A Canadian Tax Expert’s Perspective on GST / HST and Fictitious Importers – Tax

GST Taxation on Imports and Input Tax Credits

Anyone required to pay a duty on the importation of goods into Canada under the Customs Act or who would be liable to pay duty if the goods were subject to duty is liable to pay Goods and Services Tax (“GST”) on those goods. A person includes an individual or a corporation.

The GST is Canada’s federal value added tax that is imposed at a rate of 5% of the value of goods sold. In Ontario and the four Maritime provinces, the provincial sales tax was combined with the GST to create the Harmonized Sales Tax or HST, the HST applies at a rate of 15% in the four Maritime provinces and 13% in Ontario. The GST is structured as a tax on the end consumer. When a person who provides goods or services to end consumers pays GST in the course of their commercial activities, they will normally be able to deduct input tax credits (“ITCs”), which are the GST paid on purchases or inputs, to offset the GST that must be collected and remitted to their customers. For example, Computer Manufacture Inc. paid GST to acquire the parts needed to build a computer for Susan (or Susan Corporation Inc.), the end consumer. When Computer Manufacture Inc. charges GST on its sale of the computer to Susan, it will offset the amount of that GST it remits to the Canada Revenue Agency (“CRA”) against the amount of GST paid for it. acquire computer parts. To apply this compensation, Computer Manufacture Inc. will claim ITCs on its GST return for the amount of GST paid on the purchase of computer parts (as well as GST paid on other inputs such as electricity or the rent).

Likewise, an ITC may be claimed on the GST paid on imported goods. Only one person can claim this ITC for each property. However, determining who is entitled to claim the ITC for the GST paid on the importation of goods can be a complicated matter depending on the circumstances and may require the advice of a GST expert. The general rule, under subsection 169 (1) of the Excise Tax Act, is that a GST registrant is entitled to claim an ITC for the GST paid on the importation of the goods if he / she imported the goods for his own consumption, use or supply in the course of his commercial activities. This registrant is known as “de facto“importer. The relevant factors in determining who is the de facto importer include the place of supply of the goods.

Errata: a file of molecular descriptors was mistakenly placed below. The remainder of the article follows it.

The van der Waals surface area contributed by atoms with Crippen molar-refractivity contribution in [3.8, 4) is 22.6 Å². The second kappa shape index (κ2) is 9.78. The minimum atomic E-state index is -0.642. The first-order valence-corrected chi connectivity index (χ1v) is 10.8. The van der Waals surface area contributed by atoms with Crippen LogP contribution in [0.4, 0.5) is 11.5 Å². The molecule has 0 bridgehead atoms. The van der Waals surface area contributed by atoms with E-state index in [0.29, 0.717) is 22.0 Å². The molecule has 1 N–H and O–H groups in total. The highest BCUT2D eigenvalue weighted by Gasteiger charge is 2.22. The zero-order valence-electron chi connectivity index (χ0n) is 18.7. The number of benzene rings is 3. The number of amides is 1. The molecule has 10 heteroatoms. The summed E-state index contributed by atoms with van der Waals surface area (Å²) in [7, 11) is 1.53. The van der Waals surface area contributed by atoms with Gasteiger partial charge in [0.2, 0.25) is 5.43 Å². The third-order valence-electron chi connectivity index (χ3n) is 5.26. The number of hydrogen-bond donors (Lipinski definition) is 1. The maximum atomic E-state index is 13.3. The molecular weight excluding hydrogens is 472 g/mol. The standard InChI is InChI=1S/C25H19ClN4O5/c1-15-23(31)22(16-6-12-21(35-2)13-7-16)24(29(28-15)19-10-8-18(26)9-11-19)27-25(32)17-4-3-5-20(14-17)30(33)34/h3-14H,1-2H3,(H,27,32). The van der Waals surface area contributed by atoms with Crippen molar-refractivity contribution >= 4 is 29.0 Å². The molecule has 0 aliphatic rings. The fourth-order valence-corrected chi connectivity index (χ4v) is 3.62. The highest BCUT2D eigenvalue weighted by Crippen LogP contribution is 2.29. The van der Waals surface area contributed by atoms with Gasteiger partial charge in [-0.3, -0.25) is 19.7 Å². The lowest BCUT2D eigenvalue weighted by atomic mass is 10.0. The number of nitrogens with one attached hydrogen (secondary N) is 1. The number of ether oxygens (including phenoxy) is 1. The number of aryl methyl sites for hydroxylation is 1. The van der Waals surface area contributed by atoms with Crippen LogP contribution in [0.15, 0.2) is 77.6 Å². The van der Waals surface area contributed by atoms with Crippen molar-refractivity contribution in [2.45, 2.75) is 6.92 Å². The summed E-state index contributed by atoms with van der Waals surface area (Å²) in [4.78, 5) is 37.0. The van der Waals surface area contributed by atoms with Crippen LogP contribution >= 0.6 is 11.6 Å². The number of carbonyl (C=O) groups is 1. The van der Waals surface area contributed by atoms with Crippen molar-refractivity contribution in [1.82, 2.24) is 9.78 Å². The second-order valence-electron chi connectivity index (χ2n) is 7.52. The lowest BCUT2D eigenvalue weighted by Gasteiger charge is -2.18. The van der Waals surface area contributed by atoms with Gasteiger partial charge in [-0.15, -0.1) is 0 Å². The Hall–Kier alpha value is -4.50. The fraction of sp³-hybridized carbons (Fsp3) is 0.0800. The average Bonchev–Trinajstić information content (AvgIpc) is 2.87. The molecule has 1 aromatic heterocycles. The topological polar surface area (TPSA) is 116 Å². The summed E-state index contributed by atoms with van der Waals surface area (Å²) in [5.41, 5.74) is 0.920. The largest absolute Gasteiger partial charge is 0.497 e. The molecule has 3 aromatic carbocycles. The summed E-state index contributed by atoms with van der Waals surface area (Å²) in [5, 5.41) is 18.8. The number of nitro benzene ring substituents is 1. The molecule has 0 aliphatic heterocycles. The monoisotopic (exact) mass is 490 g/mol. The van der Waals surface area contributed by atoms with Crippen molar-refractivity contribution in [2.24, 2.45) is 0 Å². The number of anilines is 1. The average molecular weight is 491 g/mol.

Constructive importer

Article 178.8 of the Excise Tax Act is intended to deal with commercial arrangements under which a person is the recipient of a supply of goods made outside Canada and imported into Canada for its consumption, use or supply where the physical importation is made and counted by another party. The person in these circumstances is known as a “constructive importer”. The other part is called the supplier.

Subsection 178.8 (2) is intended to ensure that the fictitious importer can claim the ITC on the GST paid on importation even though he or she has not physically carried out the importation of the goods and / or accounted for the importation. goods. The fictitious importer will need to obtain copies of import documents from the supplier in order to claim ITCs. The supplier is not entitled to claim the ITC on the GST paid on the importation, subject to the choice exception discussed later in this article, because the supplier – despite handling the physical importation of the products – not import the products for own consumption, use or supply.

GST532 agreement and revocation of an agreement between the supplier and the fictitious importer